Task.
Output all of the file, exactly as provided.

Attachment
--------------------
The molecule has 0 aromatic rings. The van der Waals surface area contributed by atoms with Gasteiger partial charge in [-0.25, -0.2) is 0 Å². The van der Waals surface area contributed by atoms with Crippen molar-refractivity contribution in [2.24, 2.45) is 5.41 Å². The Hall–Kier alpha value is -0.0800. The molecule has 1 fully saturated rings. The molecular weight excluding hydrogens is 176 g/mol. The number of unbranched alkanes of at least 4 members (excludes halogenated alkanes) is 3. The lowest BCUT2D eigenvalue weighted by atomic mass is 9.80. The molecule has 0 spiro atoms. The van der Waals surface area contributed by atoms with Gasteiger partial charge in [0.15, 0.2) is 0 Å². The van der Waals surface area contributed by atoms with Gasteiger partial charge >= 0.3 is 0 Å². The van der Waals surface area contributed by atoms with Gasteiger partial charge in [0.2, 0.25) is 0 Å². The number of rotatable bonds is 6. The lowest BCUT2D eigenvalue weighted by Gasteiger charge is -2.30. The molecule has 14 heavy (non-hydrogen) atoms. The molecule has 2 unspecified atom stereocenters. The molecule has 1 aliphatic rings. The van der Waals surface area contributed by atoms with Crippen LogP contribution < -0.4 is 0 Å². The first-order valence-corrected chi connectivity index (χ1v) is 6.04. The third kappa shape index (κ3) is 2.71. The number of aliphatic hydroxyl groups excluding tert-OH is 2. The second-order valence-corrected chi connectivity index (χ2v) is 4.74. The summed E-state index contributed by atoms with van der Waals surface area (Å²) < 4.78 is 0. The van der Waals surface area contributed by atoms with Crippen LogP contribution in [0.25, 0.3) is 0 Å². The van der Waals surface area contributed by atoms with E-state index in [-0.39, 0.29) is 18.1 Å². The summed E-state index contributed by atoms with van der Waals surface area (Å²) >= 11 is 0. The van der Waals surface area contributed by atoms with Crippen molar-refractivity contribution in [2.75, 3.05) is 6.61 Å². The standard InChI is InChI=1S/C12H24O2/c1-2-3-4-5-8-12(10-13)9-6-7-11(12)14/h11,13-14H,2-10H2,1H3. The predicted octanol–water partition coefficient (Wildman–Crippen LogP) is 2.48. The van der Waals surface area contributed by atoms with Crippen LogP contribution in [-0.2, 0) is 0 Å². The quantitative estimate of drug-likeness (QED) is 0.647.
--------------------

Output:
The molecule has 0 aromatic rings. The van der Waals surface area contributed by atoms with Gasteiger partial charge in [-0.25, -0.2) is 0 Å². The van der Waals surface area contributed by atoms with Crippen molar-refractivity contribution in [2.24, 2.45) is 5.41 Å². The Hall–Kier alpha value is -0.0800. The molecule has 1 fully saturated rings. The molecular weight excluding hydrogens is 176 g/mol. The number of unbranched alkanes of at least 4 members (excludes halogenated alkanes) is 3. The lowest BCUT2D eigenvalue weighted by atomic mass is 9.80. The molecule has 0 spiro atoms. The van der Waals surface area contributed by atoms with Gasteiger partial charge in [0.15, 0.2) is 0 Å². The van der Waals surface area contributed by atoms with Gasteiger partial charge >= 0.3 is 0 Å². The van der Waals surface area contributed by atoms with Gasteiger partial charge in [0.2, 0.25) is 0 Å². The number of rotatable bonds is 6. The lowest BCUT2D eigenvalue weighted by Gasteiger charge is -2.30. The molecule has 14 heavy (non-hydrogen) atoms. The molecule has 2 unspecified atom stereocenters. The molecule has 1 aliphatic rings. The van der Waals surface area contributed by atoms with Crippen LogP contribution < -0.4 is 0 Å². The first-order valence-corrected chi connectivity index (χ1v) is 6.04. The third kappa shape index (κ3) is 2.71. The number of aliphatic hydroxyl groups excluding tert-OH is 2. The second-order valence-corrected chi connectivity index (χ2v) is 4.74. The summed E-state index contributed by atoms with van der Waals surface area (Å²) < 4.78 is 0. The van der Waals surface area contributed by atoms with Crippen LogP contribution in [0.25, 0.3) is 0 Å². The van der Waals surface area contributed by atoms with E-state index in [-0.39, 0.29) is 18.1 Å². The summed E-state index contributed by atoms with van der Waals surface area (Å²) >= 11 is 0. The van der Waals surface area contributed by atoms with Crippen molar-refractivity contribution in [2.75, 3.05) is 6.61 Å². The standard InChI is InChI=1S/C12H24O2/c1-2-3-4-5-8-12(10-13)9-6-7-11(12)14/h11,13-14H,2-10H2,1H3. The predicted octanol–water partition coefficient (Wildman–Crippen LogP) is 2.48. The van der Waals surface area contributed by atoms with Crippen LogP contribution in [-0.2, 0) is 0 Å². The quantitative estimate of drug-likeness (QED) is 0.647.